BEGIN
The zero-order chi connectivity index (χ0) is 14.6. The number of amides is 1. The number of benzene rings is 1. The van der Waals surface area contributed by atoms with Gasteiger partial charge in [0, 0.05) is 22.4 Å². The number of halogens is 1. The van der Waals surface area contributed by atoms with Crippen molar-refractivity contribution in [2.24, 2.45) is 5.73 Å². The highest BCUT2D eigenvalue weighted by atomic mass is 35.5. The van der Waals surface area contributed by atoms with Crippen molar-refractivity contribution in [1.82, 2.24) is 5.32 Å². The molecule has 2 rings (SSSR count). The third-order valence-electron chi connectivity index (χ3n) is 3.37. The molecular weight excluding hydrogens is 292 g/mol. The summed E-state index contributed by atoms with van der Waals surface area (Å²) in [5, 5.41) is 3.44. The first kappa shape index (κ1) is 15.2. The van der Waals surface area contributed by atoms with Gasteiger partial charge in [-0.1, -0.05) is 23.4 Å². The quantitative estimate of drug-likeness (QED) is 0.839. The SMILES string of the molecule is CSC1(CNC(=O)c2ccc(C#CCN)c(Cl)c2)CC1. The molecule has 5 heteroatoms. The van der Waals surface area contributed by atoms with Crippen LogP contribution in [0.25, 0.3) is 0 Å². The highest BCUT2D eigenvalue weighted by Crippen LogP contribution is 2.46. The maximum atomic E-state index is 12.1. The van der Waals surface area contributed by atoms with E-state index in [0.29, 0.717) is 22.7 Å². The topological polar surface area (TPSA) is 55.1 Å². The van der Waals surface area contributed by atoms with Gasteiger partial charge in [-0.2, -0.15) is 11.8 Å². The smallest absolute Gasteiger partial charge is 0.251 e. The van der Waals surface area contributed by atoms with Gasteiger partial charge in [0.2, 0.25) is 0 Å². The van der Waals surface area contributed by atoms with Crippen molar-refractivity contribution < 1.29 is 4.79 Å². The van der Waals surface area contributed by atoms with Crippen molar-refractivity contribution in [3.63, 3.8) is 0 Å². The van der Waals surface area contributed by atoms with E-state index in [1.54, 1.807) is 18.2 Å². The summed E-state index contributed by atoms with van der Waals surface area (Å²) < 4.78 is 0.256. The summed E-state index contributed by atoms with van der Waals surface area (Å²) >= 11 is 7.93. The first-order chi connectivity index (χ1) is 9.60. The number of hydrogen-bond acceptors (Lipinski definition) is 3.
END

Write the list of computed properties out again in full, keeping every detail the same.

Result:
The zero-order chi connectivity index (χ0) is 14.6. The number of amides is 1. The number of benzene rings is 1. The van der Waals surface area contributed by atoms with Gasteiger partial charge in [0, 0.05) is 22.4 Å². The number of halogens is 1. The van der Waals surface area contributed by atoms with Crippen molar-refractivity contribution in [2.24, 2.45) is 5.73 Å². The highest BCUT2D eigenvalue weighted by atomic mass is 35.5. The van der Waals surface area contributed by atoms with Crippen molar-refractivity contribution in [1.82, 2.24) is 5.32 Å². The molecule has 2 rings (SSSR count). The third-order valence-electron chi connectivity index (χ3n) is 3.37. The molecular weight excluding hydrogens is 292 g/mol. The summed E-state index contributed by atoms with van der Waals surface area (Å²) in [5, 5.41) is 3.44. The first kappa shape index (κ1) is 15.2. The van der Waals surface area contributed by atoms with Gasteiger partial charge in [-0.1, -0.05) is 23.4 Å². The quantitative estimate of drug-likeness (QED) is 0.839. The SMILES string of the molecule is CSC1(CNC(=O)c2ccc(C#CCN)c(Cl)c2)CC1. The molecule has 5 heteroatoms. The van der Waals surface area contributed by atoms with Crippen LogP contribution in [0.25, 0.3) is 0 Å². The highest BCUT2D eigenvalue weighted by Crippen LogP contribution is 2.46. The maximum atomic E-state index is 12.1. The van der Waals surface area contributed by atoms with E-state index in [0.29, 0.717) is 22.7 Å². The topological polar surface area (TPSA) is 55.1 Å². The van der Waals surface area contributed by atoms with Gasteiger partial charge in [-0.2, -0.15) is 11.8 Å². The smallest absolute Gasteiger partial charge is 0.251 e. The van der Waals surface area contributed by atoms with Gasteiger partial charge in [0.2, 0.25) is 0 Å². The van der Waals surface area contributed by atoms with Crippen molar-refractivity contribution < 1.29 is 4.79 Å². The van der Waals surface area contributed by atoms with Crippen molar-refractivity contribution in [3.63, 3.8) is 0 Å². The van der Waals surface area contributed by atoms with E-state index in [1.54, 1.807) is 18.2 Å². The summed E-state index contributed by atoms with van der Waals surface area (Å²) < 4.78 is 0.256. The summed E-state index contributed by atoms with van der Waals surface area (Å²) >= 11 is 7.93. The first-order chi connectivity index (χ1) is 9.60. The number of hydrogen-bond acceptors (Lipinski definition) is 3.